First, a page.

“It’s just so fantastic to see such a broad range of restaurants on the list for the Cuisine Good Food Guide this year; both new and old. Hospitality can be a challenging business, so it’s so good to see that so many of our more established restaurants are still at the top of their game and being recognised for the ongoing contribution that they make to New Zealand’s restaurant industry. The Cuisine Good Food Guide has become a real trusted source by diners and I’m looking forward to seeing who will be recognised in this year’s Cuisine Good Food Awards.” 

Yvonne Lorkin –  Wine writer and co-founder of

“When I ditched a career in rock ‘n’ roll to hurtle headlong into the wine industry, it was the late 1990’s. It was a time when wine tourism (particularly in my home province of Hawke’s Bay) kind of kicked into gear. Wineries opened cellar doors and some even offered the extremely trendy ‘antipasto platter’. As far as winery restaurant menus went, I recall a surfeit of sun-dried tomatoes and there was balsamic vinegar on everything. The Cuisine Good Food Awards would have found it slim pickings I’m sure. These days it’s all a tad more flash in the food department at our wineries, and that makes me a very happy sipper.  I’ve had exceptional experiences at culinary aristocrats like Pegasus Bay, Craggy Range, Palliser and Amisfield, Mission Estate, Black Estate, Black Barn and Te Awa. I love the rusticity of Clearview and the jaw-to-the-floor glam of Mudbrick. Big guns like Brancott Estate play nicely next to rockets like Wairau River and cool kids like Carrick. But newcomers like Hawke’s Bay’s Oak Estate (OMG go there for their bread and butter alone) are also spinning my wheels. If only I didn’t have three deadline-based jobs where I literally lurch from week to week – then I’d be out there, on the wine trail, looking for that next foodie fix…”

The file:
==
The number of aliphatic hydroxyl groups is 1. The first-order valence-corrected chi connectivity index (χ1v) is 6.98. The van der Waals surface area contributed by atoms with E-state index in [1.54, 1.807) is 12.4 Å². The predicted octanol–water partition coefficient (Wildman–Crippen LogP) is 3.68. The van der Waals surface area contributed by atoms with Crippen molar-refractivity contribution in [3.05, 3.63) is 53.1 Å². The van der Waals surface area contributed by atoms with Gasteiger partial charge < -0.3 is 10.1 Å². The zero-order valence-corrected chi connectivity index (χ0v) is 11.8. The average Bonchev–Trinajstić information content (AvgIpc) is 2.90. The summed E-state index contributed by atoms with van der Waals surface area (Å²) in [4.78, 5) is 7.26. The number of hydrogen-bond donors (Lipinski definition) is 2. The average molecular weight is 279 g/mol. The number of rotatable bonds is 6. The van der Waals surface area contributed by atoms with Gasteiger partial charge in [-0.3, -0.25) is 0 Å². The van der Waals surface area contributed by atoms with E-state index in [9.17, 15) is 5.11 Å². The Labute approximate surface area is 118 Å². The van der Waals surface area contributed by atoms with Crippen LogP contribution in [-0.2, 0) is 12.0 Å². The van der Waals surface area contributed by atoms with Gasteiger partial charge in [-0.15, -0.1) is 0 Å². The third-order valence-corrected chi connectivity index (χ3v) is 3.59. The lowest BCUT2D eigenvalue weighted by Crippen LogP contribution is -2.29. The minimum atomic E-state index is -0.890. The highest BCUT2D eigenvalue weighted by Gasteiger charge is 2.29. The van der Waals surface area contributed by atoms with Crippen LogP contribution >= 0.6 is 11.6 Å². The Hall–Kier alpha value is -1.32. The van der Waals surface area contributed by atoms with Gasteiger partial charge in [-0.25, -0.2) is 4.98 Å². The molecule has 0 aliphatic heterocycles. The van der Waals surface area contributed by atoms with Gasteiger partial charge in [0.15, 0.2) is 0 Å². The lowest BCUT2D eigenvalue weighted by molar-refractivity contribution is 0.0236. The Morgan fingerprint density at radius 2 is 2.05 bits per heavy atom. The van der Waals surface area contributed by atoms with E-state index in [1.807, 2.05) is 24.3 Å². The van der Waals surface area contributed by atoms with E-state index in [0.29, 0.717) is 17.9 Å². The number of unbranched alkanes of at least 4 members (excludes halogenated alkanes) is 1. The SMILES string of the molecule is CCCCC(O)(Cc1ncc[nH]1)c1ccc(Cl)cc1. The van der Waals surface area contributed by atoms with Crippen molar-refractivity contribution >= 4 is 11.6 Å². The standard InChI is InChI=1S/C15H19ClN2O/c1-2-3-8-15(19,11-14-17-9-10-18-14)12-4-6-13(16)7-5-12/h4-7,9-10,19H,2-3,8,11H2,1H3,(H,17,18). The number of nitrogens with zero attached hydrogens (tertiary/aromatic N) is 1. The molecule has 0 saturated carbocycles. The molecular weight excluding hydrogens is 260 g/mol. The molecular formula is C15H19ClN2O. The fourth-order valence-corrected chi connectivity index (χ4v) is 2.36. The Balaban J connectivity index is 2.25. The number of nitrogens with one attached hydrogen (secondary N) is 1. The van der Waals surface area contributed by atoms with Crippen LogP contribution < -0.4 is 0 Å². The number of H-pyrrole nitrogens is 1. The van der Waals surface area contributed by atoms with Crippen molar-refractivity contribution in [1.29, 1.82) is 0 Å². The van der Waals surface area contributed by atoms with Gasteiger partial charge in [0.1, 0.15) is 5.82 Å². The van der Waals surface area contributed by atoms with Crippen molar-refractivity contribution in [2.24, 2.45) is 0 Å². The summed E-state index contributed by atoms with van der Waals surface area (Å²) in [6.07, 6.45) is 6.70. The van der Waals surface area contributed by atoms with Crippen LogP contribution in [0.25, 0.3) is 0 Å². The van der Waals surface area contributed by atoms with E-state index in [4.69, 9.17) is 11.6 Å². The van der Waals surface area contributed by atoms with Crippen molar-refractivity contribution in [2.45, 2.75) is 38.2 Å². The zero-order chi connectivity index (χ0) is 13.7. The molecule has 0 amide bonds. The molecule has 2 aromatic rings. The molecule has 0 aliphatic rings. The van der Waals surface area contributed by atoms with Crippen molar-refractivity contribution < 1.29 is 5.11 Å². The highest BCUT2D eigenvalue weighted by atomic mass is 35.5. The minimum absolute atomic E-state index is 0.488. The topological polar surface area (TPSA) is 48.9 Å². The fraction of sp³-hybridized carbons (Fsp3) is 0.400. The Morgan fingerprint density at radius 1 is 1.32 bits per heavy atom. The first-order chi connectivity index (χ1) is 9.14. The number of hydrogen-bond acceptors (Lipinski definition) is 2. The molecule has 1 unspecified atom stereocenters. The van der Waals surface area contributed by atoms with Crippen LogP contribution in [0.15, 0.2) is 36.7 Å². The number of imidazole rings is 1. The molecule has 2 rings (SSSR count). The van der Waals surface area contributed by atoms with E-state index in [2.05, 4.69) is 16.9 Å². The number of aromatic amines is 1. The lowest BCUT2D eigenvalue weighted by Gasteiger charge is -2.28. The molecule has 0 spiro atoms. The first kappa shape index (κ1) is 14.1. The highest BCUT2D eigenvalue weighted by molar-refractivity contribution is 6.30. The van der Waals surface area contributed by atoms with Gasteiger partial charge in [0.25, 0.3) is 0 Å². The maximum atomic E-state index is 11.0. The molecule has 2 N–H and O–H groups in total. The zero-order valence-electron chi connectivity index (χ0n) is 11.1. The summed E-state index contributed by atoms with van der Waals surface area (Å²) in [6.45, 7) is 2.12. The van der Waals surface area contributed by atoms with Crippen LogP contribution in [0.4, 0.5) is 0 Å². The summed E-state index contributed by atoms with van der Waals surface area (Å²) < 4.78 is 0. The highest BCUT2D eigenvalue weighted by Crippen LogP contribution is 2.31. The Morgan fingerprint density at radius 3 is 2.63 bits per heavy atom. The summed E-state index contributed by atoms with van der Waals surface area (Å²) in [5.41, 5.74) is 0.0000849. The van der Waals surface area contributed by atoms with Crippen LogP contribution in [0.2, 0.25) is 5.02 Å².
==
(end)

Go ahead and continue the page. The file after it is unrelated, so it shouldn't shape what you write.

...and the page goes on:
So there you have it, the experts have spoken. Some brave enough to name names and others clearly playing the diplomatic ball. To find out the restaurants and names that should be on your radar for 2020, tune in on Monday 25 November at 8pm, when the allocation of the Cuisine Good Food Awards hats and the announcement of our category winners will take place in a special video broadcast right here at

The 2019 Cuisine Good Food Awards categories

Cuisine Restaurant of the Year

Cuisine Chef of the Year

Cardrona Distillery Best Metropolitan Restaurant

Pāmu Best Regional Restaurant 

San Pellegrino Best Specialist Restaurant

Epicure Trading Best Casual Dining Restaurant

Kenwood Restaurant Personality of the Year

Ōra King Salmon Innovation Award

Best Winery Restaurant 

Best Wine Experience 

Best Drinks List 

Pead PR Food Legend/Long Term Player

Estrella Damm One to Watch – Rising Talent


You are spoilt for choice when it comes to dining out in New Zealand, so having someone you can trust to advise you on options, someone who has ventured out on your behalf, knife and fork and chopsticks at the ready, well that’s a useful tool to have to hand.

An update

We have faced some significant challenges this year with the unexpected loss of our major sponsor just as we were to start our final round of judging.